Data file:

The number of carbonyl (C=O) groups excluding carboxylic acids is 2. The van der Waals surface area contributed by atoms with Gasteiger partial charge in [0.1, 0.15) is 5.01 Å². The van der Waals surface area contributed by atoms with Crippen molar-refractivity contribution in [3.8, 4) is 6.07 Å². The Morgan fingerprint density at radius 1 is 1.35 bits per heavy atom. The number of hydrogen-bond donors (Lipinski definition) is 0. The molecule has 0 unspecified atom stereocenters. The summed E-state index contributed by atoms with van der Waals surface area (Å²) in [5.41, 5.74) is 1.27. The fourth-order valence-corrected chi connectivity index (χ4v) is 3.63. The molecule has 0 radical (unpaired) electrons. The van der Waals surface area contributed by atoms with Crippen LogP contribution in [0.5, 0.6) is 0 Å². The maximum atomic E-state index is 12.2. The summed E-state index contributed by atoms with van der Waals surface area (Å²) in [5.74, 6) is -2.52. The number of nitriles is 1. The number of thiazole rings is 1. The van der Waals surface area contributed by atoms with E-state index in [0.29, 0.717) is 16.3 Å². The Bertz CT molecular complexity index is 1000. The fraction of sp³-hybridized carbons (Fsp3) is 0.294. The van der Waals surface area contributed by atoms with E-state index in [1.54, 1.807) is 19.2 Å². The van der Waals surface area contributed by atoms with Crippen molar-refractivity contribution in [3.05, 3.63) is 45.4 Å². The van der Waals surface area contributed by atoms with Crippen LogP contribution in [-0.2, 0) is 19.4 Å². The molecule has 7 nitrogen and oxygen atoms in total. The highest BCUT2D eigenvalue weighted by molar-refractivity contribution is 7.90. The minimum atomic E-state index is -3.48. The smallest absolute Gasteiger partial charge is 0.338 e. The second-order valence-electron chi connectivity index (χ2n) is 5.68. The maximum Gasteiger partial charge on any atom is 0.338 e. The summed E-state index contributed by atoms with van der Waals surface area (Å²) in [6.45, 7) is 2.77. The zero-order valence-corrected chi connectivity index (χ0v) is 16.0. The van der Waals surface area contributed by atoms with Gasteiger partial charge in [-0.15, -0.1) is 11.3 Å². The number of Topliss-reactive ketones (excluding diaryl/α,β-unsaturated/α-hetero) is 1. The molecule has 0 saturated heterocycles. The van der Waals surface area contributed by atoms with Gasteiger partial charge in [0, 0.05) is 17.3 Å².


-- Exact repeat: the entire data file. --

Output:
The number of carbonyl (C=O) groups excluding carboxylic acids is 2. The van der Waals surface area contributed by atoms with Gasteiger partial charge in [0.1, 0.15) is 5.01 Å². The van der Waals surface area contributed by atoms with Crippen molar-refractivity contribution in [3.8, 4) is 6.07 Å². The Morgan fingerprint density at radius 1 is 1.35 bits per heavy atom. The number of hydrogen-bond donors (Lipinski definition) is 0. The molecule has 0 unspecified atom stereocenters. The summed E-state index contributed by atoms with van der Waals surface area (Å²) in [5.41, 5.74) is 1.27. The fourth-order valence-corrected chi connectivity index (χ4v) is 3.63. The molecule has 0 radical (unpaired) electrons. The van der Waals surface area contributed by atoms with Crippen LogP contribution in [0.5, 0.6) is 0 Å². The maximum atomic E-state index is 12.2. The summed E-state index contributed by atoms with van der Waals surface area (Å²) in [5.74, 6) is -2.52. The number of nitriles is 1. The number of thiazole rings is 1. The van der Waals surface area contributed by atoms with E-state index in [0.29, 0.717) is 16.3 Å². The Bertz CT molecular complexity index is 1000. The fraction of sp³-hybridized carbons (Fsp3) is 0.294. The van der Waals surface area contributed by atoms with E-state index in [1.54, 1.807) is 19.2 Å². The van der Waals surface area contributed by atoms with Crippen molar-refractivity contribution in [3.05, 3.63) is 45.4 Å². The van der Waals surface area contributed by atoms with Crippen LogP contribution in [-0.2, 0) is 19.4 Å². The molecule has 7 nitrogen and oxygen atoms in total. The highest BCUT2D eigenvalue weighted by molar-refractivity contribution is 7.90. The minimum atomic E-state index is -3.48. The smallest absolute Gasteiger partial charge is 0.338 e. The second-order valence-electron chi connectivity index (χ2n) is 5.68. The maximum Gasteiger partial charge on any atom is 0.338 e. The summed E-state index contributed by atoms with van der Waals surface area (Å²) in [6.45, 7) is 2.77. The zero-order valence-corrected chi connectivity index (χ0v) is 16.0. The van der Waals surface area contributed by atoms with Gasteiger partial charge in [-0.15, -0.1) is 11.3 Å². The number of Topliss-reactive ketones (excluding diaryl/α,β-unsaturated/α-hetero) is 1. The molecule has 0 saturated heterocycles. The van der Waals surface area contributed by atoms with Gasteiger partial charge in [0, 0.05) is 17.3 Å².